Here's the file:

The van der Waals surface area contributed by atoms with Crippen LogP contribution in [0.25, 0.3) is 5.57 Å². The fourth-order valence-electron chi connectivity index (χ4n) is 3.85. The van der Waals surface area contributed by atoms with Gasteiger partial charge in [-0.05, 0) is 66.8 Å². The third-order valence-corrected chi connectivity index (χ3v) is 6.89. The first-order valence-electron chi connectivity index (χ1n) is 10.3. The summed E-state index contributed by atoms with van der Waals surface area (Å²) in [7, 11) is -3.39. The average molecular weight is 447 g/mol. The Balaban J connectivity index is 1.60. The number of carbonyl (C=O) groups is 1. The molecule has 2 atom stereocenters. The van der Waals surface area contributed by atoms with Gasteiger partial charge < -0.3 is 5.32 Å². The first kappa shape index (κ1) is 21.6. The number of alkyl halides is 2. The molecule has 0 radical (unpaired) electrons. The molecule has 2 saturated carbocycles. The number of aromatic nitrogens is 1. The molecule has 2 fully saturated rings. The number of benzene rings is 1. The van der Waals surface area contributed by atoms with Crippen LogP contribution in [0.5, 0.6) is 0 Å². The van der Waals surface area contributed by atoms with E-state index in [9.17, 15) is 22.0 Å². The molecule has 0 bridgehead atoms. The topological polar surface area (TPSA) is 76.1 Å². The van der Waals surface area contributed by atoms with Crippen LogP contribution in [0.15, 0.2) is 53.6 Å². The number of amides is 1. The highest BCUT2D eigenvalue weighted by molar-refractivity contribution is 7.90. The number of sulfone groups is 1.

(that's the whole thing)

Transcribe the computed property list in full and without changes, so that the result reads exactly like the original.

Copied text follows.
The van der Waals surface area contributed by atoms with Crippen LogP contribution in [0.25, 0.3) is 5.57 Å². The fourth-order valence-electron chi connectivity index (χ4n) is 3.85. The van der Waals surface area contributed by atoms with Gasteiger partial charge in [-0.05, 0) is 66.8 Å². The third-order valence-corrected chi connectivity index (χ3v) is 6.89. The first-order valence-electron chi connectivity index (χ1n) is 10.3. The summed E-state index contributed by atoms with van der Waals surface area (Å²) in [7, 11) is -3.39. The average molecular weight is 447 g/mol. The Balaban J connectivity index is 1.60. The number of carbonyl (C=O) groups is 1. The molecule has 2 atom stereocenters. The van der Waals surface area contributed by atoms with Gasteiger partial charge < -0.3 is 5.32 Å². The first kappa shape index (κ1) is 21.6. The number of alkyl halides is 2. The molecule has 0 radical (unpaired) electrons. The molecule has 2 saturated carbocycles. The number of aromatic nitrogens is 1. The molecule has 2 fully saturated rings. The number of benzene rings is 1. The van der Waals surface area contributed by atoms with Crippen LogP contribution in [0.5, 0.6) is 0 Å². The van der Waals surface area contributed by atoms with E-state index in [9.17, 15) is 22.0 Å². The molecule has 0 bridgehead atoms. The topological polar surface area (TPSA) is 76.1 Å². The van der Waals surface area contributed by atoms with Crippen LogP contribution in [0.15, 0.2) is 53.6 Å². The number of amides is 1. The highest BCUT2D eigenvalue weighted by molar-refractivity contribution is 7.90. The number of sulfone groups is 1.